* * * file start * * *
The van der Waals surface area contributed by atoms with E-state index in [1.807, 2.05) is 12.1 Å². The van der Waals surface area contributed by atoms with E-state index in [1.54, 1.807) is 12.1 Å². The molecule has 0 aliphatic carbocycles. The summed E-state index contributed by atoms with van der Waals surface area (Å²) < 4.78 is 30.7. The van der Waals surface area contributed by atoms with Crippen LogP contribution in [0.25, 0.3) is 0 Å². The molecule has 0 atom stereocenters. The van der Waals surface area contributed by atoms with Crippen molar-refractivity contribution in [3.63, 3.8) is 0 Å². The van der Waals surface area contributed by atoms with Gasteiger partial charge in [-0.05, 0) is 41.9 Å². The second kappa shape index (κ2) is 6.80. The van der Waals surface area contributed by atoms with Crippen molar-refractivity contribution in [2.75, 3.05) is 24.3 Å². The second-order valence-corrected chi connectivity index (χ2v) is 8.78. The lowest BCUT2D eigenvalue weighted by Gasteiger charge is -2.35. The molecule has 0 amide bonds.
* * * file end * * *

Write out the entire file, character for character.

The van der Waals surface area contributed by atoms with E-state index in [1.807, 2.05) is 12.1 Å². The van der Waals surface area contributed by atoms with E-state index in [1.54, 1.807) is 12.1 Å². The molecule has 0 aliphatic carbocycles. The summed E-state index contributed by atoms with van der Waals surface area (Å²) < 4.78 is 30.7. The van der Waals surface area contributed by atoms with Crippen LogP contribution in [0.25, 0.3) is 0 Å². The molecule has 0 atom stereocenters. The van der Waals surface area contributed by atoms with Crippen molar-refractivity contribution in [3.63, 3.8) is 0 Å². The van der Waals surface area contributed by atoms with Gasteiger partial charge in [-0.05, 0) is 41.9 Å². The second kappa shape index (κ2) is 6.80. The van der Waals surface area contributed by atoms with Crippen molar-refractivity contribution in [2.75, 3.05) is 24.3 Å². The second-order valence-corrected chi connectivity index (χ2v) is 8.78. The lowest BCUT2D eigenvalue weighted by Gasteiger charge is -2.35. The molecule has 0 amide bonds.